For its third edition, the Live Art Workshop will be taking place in New Delhi, India from 2-14 October 2022 under the curation of Khoj. The Live Art Workshop is a roving series of collaborative professional exchange workshops that harnesses the international network of Pro Helvetia around the development of new work in the live arts field, and new circuits for the presentation of that work. The New Delhi edition follows after the inaugural 2019 edition in Cape Town curated by the Institute for Creative Arts (ICA), and subsequent 2020 Swiss edition co-organised by Arsenic Lausanne and Kaserne Basel and taking place in a hybrid format due to the constraints of the pandemic.
For their programming of the Live Arts Workshop, Khoj wishes to locate the body as central to the making of live arts, and thus simultaneously locate the quality of liveness that emanates from the body. In this framework, the body emerges as an ever-sensing tool, interacting with atmospheres, architectures, materials, technologies, interfaces and communities, mediating affect. The body becomes a barometer – a measure to understand the many lived ecosystems that fabricate the identities that we embody – negotiating the ecological and the technological, the natural and the built, the physical and the digital, the individual and the collective, where the body is central to the negotiation.
When looking at the hyphenated history of performance practices in the South Asian region and many other regions in the Global South, the above articulation of the body is bound to be juxtaposed with tradition, as the body has historically served as an archive for traditional performance practices. What can be learned from them and what is denounced? As engagement with traditions are married into the contemporary space, a shift occurs. This transition, of taking culturally specific thinking into the contemporary is moderated through the body as medium, the same body that becomes the interface in our hyper-digital immersive engagements, and that negotiates changing natural and built environment through constant calibration.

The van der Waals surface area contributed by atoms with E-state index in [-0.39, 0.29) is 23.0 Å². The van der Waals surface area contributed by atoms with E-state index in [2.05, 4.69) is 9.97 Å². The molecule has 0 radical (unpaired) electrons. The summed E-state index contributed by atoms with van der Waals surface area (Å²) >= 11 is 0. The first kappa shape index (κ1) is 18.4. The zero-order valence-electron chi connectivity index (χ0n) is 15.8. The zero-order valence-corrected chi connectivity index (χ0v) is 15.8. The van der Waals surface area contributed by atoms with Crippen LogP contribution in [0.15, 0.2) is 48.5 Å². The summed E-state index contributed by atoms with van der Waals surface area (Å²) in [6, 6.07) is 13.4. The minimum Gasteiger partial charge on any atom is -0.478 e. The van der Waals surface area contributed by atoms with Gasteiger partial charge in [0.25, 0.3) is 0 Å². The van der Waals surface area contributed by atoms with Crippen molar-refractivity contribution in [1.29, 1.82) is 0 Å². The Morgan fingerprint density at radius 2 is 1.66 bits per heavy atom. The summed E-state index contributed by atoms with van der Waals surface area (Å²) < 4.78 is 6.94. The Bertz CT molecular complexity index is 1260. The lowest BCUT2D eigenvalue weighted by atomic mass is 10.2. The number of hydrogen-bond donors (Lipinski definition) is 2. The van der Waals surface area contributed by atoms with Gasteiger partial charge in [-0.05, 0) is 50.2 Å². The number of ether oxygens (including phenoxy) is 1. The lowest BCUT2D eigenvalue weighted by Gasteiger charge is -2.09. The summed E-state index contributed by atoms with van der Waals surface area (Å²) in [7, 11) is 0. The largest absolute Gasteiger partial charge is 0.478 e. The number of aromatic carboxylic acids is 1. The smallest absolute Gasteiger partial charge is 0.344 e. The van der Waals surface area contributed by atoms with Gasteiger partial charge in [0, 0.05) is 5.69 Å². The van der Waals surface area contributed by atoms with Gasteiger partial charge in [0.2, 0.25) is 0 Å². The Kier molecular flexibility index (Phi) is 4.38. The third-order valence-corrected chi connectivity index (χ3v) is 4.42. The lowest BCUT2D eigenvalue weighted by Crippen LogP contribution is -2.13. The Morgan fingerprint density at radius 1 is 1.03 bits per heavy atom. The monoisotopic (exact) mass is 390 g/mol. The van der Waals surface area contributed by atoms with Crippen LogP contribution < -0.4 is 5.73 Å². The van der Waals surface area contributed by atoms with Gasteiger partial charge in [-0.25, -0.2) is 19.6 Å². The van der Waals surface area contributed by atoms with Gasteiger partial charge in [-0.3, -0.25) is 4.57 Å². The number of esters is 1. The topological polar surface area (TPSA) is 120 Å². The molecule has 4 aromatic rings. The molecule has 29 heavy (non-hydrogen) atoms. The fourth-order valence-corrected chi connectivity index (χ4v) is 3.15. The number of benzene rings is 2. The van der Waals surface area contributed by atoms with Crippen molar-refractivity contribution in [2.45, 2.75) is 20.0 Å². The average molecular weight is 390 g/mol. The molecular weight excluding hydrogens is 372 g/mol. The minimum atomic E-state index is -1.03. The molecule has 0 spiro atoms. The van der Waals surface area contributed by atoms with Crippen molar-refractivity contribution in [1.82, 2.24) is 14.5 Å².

The Live Arts Workshop will be a space for performance practices and contemporary creative practices across mediums to interrogate “liveness” and locate the body in the above framework. During the course of the 10-day workshop, “Provocateurs” will lead workshops with “Respondents”, offering prompts, provocations, and expertise in their respective fields. Through this process the “Respondents” will develop new live art works that will be showcased at the end of the workshop during the Open Studio public showing on 13-14 October.
Namibian performer and writer Nashilongweshipwe Mushaandja has been invited to participate in this edition of the Live Art Workshop as a Respondent, and has proposed the following premise for his new work:
What happens when the body appropriates the terms that it has been marked with by the social fabric? How generative is it to interface these terms with the body’s matter and archival potential? What kinds of temporalities and orientations does it produce? This experimentation will explore the body’s endurance and resilience in processes of appropriating these social labels. I draw on African queer theorist Zethu Matebeni’s thinking which situates Queer in relation to Kwere Kwere (a term used to refer to African immigrants in South Africa), to show how queer and migrant experiences are not mutually exclusive. Kwere Kwere is also the sound and call of a drum which the body responds to in rhythm and movement. The experiment will be a process towards an understanding of the trans-temporality of the body as well as its speculative potential. Kwere Kwere as a speculative practice is concerned with embodying liveness in the (meta)physical and sonic sense.
Nashilongweshipwe Mushaandja is a cultural worker, educator and writer with practice-research interests in performance, archives and public culture. He is currently based in Windhoek, Namibia after completing his PhD in Performance Studies at the University of Cape Town. Mushaandja’s work has been performed widely at festivals, museums, theatres and archives in Germany, Switzerland, South Africa, Zimbabwe, Mozambique, Cameroon and Namibia. Previous records of Mushaandja’s performance work as Tschuku Tschuku include Black Bantu Child (2012) and Trance !Namib Freedom Station (2017). The latest Tschuku record Ondaanisa yo pOmudhime was released in September 2021 and is available on all online platforms and on CD. Mushaandja’s latest performance project is ZILIN: for the first and future African sonic stars was premiered in 2021 at the National Arts Festival (Makhanda, South Africa) and Zürcher Theater Spektakel (Zurich, Switzerland) where it was awarded the ZKB Public Choice Award. He is also engaged in curatorial and research leadership in his work as a co-convener of the annual Owela Theatre and Performance Seminar at Odalate Naiteke Practice-as-Research Programme in collaboration with the National Theatre of Namibia.
[Cover image from the inaugural Live Art Workshop organised by the Institute for Creative Arts (ICA) in Cape Town, South Africa]